A Century’s Worth of Data
January 14, 2019 by Marine Scotland Communications No Comments | Category Marine Scotland general, Marine Scotland Science, Marine Scotland Surveys, Oceanography, Statistics, STEM, Year of the Engineer, Year of the Young Person
The Marine Laboratory at Aberdeen has been collecting offshore water samples and taking related measurements since the 1890’s. Yet, while the equipment we use has changed a lot since that time, mostly due to advances in technology, the parameters we sample have remained the same.
The Marine Scotland Science (MSS) Oceanography Group will soon be publishing a century’s worth of offshore hydrographic and biogeochemical observations from discrete sea water samples. These data are unique in that they represent a sustained sampling campaign by MSS to document the phsyio-chemical properties of the Scottish coastal regions and adjoining offshore areas; a monitoring strategy which continues to this day.
The data include: temperature, salinity, oxygen, silicate, ammonia, phosphate, nitrate, chlorophyll, and phaeophytin. These are key environmental indicators of clean and healthy seas.
Clean and Healthy Seas
- Temperature and salinity, for example, can tell us about the how the climate is affecting the marine environment and help us understand the pattern and influence of ocean currents.
- Chemical nutrients such as nitrate and silicate are important in the production of organisms such as phytoplankton, which support diverse marine wildlife.
- Chlorophyll and phaeophytin meanwhile are pigments used as proxies to indicate the timing, duration and extent of that primary productivity.
Sea Water Sampling
The sampling locations from which the data are taken from are a mix of regularly occupied stations, together with ad-hoc samples from MSS ships and charters associated with other research or monitoring activities or specific process studies. Repeatedly sampled sections such as those on the Faroe-Shetland Channel hydrographic sections, for example, have contributed to the International Council for the Exploration of the Seas (ICES) Report on Ocean Climate (IROC) and the Scottish Ocean Climate Status Report (SOCSR) series and to many peer-reviewed publications over the years.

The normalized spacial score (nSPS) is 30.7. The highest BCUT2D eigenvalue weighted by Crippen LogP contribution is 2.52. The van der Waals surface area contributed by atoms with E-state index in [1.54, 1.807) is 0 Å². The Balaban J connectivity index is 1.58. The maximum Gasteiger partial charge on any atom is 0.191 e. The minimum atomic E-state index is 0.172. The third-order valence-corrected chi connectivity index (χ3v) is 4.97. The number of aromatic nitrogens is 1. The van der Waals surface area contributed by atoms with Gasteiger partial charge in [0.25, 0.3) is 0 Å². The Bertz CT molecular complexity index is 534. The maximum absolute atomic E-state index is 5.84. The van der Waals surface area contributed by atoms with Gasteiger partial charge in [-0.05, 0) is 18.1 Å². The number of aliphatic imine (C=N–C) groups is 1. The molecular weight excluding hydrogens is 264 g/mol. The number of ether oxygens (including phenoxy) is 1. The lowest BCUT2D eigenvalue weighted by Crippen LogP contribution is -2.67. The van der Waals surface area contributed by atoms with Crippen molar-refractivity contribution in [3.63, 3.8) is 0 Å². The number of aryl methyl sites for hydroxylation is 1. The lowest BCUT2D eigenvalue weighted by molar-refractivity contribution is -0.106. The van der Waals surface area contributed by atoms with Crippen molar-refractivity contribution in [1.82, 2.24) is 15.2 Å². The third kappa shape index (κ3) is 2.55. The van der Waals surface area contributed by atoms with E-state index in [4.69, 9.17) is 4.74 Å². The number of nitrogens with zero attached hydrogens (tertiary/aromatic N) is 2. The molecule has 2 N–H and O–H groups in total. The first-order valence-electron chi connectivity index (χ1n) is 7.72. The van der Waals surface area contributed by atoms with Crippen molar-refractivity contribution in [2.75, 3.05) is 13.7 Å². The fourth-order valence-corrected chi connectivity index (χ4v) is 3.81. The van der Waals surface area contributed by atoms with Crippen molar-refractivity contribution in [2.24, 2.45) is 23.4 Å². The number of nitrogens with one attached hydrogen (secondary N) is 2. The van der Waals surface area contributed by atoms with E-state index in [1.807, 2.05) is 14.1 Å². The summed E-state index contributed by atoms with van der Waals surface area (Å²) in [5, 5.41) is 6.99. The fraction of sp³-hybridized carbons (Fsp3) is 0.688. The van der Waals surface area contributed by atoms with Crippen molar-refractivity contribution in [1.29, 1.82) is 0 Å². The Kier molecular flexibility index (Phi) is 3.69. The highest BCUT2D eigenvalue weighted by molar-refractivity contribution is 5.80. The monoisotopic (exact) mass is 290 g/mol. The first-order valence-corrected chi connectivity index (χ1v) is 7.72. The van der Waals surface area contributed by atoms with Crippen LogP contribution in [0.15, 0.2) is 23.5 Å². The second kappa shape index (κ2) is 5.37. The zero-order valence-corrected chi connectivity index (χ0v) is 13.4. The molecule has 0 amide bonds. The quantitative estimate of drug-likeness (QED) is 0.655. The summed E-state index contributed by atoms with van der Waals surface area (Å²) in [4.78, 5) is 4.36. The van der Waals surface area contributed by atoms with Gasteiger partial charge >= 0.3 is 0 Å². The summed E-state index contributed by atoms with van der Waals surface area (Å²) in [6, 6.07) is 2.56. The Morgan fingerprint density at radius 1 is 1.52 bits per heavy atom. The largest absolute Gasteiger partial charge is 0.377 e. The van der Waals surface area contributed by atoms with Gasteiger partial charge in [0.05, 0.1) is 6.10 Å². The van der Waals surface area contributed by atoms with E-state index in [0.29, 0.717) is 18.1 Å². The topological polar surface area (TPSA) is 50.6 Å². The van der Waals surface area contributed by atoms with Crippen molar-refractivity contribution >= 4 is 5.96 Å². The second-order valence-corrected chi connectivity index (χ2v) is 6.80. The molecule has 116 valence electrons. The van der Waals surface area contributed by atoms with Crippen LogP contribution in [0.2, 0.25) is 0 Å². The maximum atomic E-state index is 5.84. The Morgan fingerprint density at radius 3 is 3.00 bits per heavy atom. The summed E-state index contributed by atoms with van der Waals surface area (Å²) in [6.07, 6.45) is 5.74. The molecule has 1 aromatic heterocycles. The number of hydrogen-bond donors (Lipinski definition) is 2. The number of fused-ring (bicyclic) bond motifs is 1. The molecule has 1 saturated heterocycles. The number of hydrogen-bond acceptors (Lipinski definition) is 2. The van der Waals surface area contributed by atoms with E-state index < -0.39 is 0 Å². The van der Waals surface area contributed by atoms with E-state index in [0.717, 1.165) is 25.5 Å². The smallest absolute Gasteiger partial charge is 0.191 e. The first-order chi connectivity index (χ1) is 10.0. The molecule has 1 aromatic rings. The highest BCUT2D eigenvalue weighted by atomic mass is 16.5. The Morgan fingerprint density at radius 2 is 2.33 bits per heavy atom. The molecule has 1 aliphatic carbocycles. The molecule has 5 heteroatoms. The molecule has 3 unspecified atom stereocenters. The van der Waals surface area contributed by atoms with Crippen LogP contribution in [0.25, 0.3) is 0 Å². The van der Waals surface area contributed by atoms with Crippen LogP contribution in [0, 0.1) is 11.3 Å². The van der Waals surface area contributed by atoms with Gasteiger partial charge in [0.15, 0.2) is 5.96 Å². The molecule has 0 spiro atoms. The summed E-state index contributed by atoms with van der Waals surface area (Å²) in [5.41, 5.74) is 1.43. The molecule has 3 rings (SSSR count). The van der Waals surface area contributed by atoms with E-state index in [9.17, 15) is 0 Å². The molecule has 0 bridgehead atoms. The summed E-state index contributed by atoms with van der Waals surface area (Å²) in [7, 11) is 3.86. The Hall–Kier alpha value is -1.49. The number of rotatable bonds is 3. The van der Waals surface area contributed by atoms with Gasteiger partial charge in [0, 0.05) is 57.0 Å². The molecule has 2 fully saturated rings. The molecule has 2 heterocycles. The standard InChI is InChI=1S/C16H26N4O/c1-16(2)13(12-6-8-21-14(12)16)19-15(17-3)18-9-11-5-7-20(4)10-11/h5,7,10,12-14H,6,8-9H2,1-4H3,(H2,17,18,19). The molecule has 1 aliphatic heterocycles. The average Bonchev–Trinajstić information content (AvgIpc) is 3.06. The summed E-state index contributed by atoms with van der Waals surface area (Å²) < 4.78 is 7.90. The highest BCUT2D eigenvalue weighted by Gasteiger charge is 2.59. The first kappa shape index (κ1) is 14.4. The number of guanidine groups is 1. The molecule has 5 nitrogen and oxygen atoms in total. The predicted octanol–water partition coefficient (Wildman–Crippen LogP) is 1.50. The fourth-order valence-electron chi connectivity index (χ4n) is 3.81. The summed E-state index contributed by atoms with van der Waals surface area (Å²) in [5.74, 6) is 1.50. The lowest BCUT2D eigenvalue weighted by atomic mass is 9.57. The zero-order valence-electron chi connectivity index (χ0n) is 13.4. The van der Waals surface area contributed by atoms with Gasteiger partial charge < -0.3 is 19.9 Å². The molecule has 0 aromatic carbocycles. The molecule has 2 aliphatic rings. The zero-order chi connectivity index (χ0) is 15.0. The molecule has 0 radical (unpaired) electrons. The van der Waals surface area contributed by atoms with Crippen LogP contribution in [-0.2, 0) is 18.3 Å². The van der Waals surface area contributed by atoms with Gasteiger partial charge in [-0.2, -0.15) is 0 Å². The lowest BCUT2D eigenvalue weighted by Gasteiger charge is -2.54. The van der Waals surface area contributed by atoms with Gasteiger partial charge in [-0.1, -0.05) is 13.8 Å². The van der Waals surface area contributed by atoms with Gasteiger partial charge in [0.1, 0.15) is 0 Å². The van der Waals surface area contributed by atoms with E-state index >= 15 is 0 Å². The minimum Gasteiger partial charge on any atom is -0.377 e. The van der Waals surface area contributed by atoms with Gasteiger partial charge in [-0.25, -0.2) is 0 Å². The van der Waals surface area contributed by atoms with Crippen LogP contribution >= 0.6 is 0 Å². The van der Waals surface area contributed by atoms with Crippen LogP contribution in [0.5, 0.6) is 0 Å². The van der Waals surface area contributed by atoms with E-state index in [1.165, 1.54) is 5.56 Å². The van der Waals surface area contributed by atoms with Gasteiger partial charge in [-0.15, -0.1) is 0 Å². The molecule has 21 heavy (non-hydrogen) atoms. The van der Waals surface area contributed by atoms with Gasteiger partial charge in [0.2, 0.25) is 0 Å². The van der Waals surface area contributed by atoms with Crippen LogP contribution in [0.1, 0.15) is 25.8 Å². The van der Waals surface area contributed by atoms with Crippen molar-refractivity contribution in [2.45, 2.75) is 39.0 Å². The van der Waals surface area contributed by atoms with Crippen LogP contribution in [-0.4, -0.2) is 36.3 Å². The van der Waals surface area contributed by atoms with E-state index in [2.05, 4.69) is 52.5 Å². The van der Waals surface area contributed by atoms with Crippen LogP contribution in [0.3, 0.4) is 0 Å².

Part of the process of disseminating these data has required applying adequate quality control procedures that give confidence to the data issued. The quality control process has followed internationally agreed standards set out by the Intergovernmental Oceanographic Commission (IOC). Data processed using these standards are assigned numeric flags, which allow the end user to index the data to the level of scientific precision required.
A further step in the quality control procedure was to compare the data to regional, tri-decadal, averages. This was only possible for temperature and salinity data, which made use of an independent dataset to this effect, supplied by the ICES oceanographic database. We used a ‘terrain-following’ vertical averaging method that allowed us to compute median values of temperature and salinity through the water column and across the survey area.
An Independent Database
This project has brought to light an extensive database that Marine Scotland is sole custodian of. The data are, and have previously, been submitted to ICES and the British Oceanographic Data Centre (BODC) but this will be the first time the data have been assembled into an independent database. It is hoped that by making the database public these data will support further scientific advances within MSS and across the wider marine science community.
Tags: BODC, British Oceanographic Data Centre, data, environment, ICES, Intergovernmental Oceanographic Commission, International Council for the Exploration of the Sea’s, IOC, marine science, Marine Scotland, Marine Scotland Science, Monitoring, MSS, oceanographic, oceanography, research, salinity, sampling, science, STEM, Survey, temperature, YOYP